"This country has a lot of history where commanders visit wounded soldiers and commanders talked to families of deceased soldiers and commanders attend funerals. It's just one of these understood traditions," says Seth Pollack, an 8-year veteran who served in the First Armored Division in both the first Gulf War and the Bosnia operation. "At the company level, the division level ... the general tradition is to honor the soldier, and the way you honor these soldiers is to have high-ranking officials attend the funeral. For the President not to have attended any is simply disrespectful."
Repeated questions on the matter posed to the White House over the past week earned only a series of "We'll call you back" and "Let me get back to you on that" comments from press officer Jimmy Orr.
This issue of Bush pissing off the military is potent. It goes all the way from the officer corp that loathes Rumsfeld's highhanded ways to the grunts who feel jerked around and disrespected. It's hard to say how deep this runs.
It appears to be a frustrating conundrum for Rove. This is a constituency of real importance to the GOP, but they are trying to to portray the war as going swimmingly, so they can't acknowledge the death and carnage --- and sacrifice --- being inflicted on American troops. It's quite a problem for a President whose success has depended entirely upon his Commander in Chief status.
Rove has succesfully kept the religious right from straying off the reservation (with the help of talk radio and cable news) but there is some evidence (anonymous ex-Delta force officers notwithstanding) that the military --- and the large swath of American culture that identifies with it --- might actually be in play. It's something to keep our eye on.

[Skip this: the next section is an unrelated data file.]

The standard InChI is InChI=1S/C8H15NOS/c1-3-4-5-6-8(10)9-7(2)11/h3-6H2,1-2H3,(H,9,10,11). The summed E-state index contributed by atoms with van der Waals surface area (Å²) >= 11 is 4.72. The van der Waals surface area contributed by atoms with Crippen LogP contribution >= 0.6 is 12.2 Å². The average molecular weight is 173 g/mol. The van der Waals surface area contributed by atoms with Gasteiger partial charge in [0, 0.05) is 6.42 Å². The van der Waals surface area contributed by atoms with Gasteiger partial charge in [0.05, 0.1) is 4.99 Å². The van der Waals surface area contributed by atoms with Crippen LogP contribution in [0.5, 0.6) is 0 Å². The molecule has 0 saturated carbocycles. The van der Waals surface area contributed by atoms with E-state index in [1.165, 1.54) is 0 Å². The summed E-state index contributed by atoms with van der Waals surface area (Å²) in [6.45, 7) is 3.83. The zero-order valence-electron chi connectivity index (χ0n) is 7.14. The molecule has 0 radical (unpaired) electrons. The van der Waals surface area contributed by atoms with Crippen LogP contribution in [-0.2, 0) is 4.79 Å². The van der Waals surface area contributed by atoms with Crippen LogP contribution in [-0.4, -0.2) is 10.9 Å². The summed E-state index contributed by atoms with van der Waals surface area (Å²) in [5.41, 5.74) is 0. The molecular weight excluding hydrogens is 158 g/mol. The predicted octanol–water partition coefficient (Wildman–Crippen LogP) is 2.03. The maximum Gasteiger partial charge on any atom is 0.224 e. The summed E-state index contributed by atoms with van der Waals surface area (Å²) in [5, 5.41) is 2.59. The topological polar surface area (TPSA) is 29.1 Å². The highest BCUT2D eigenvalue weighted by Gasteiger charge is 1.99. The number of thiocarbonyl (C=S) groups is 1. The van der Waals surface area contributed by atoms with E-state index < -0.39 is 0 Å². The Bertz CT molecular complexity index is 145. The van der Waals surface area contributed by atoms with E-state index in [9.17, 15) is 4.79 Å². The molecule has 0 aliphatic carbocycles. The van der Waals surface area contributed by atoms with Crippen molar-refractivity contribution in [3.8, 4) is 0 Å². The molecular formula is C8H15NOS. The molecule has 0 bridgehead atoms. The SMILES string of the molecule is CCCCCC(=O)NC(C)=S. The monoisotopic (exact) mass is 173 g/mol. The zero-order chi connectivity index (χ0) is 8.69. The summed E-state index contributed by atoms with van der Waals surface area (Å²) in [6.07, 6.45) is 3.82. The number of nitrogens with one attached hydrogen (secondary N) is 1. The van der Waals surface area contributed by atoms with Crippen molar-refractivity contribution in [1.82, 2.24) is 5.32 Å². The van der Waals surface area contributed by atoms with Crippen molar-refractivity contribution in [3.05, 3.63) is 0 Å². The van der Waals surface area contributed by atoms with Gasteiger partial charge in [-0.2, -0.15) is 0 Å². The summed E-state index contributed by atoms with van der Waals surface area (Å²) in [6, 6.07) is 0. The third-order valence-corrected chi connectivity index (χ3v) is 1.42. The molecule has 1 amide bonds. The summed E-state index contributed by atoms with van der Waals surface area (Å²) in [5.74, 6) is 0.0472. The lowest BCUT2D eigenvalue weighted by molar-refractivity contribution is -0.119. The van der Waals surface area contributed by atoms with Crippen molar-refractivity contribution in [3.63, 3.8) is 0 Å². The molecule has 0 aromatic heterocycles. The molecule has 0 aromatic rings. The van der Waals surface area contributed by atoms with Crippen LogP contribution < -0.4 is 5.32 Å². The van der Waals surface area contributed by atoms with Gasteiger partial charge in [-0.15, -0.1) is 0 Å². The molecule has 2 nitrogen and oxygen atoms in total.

digby 11/01/2003 12:01:00 PM
Friday, October 31, 2003
Worse Than We Think
This article in Mother Jones by Tom Englehardt offers one of the most thorough surveys of non kool-aid influenced commentary (including his own) on Iraq that I've yet read.
For instance, on the resistence's strategy:
At some level, complex as Iraq itself may be, the messages being delivered by a growing resistance movement possibly united only by its anti-imperial, anti-occupation views seem not so complicated. And they are sending us a message. As Habib of Baghdad University commented, "'They are picking targets for their media value,' he said, noting that the [al-Rashid] hotel is well known as the Baghdad residence of many civilian members of the American-led coalition, as well as some senior U.S. military officers." That makes sense to me. It may be that our leaders are living in their own tiny world, bounded by an imperial utopia on one side and a fearful descent into the Vietnam "quagmire" on the other, but the resisters in Iraq are living with the rest of us in a far larger world, however uncomfortably we all share it.
As was clear from al-Qaeda's September 11th attacks, we all, whether in LA, Washington, Baghdad, or Kabul watch the same movies -- this is one thing globalization means. It used to be that Americans worried about how "violence" in the movies and on television was affecting American children. Now, if you show a dirigible going into a football stadium, a kidnapped train loaded with explosives, a bus wired to a bomb, or... it's likely to be a global learning experience. And whether in the Bekaa Valley, the Sunni Triangle, or New York, everyone knows when prime time is and what TV news cameras are attracted to.
Don't think that only Americans saw that banner on the USS Abraham Lincoln that the President now denies was created by his own people. (Strange, don't you think, that he waited so many months to disavow it?) They know that the brag -- "Mission Accomplished" -- was his, however much he wiggles now. (See Bush Steps Away from Victory Banner, the New York Times)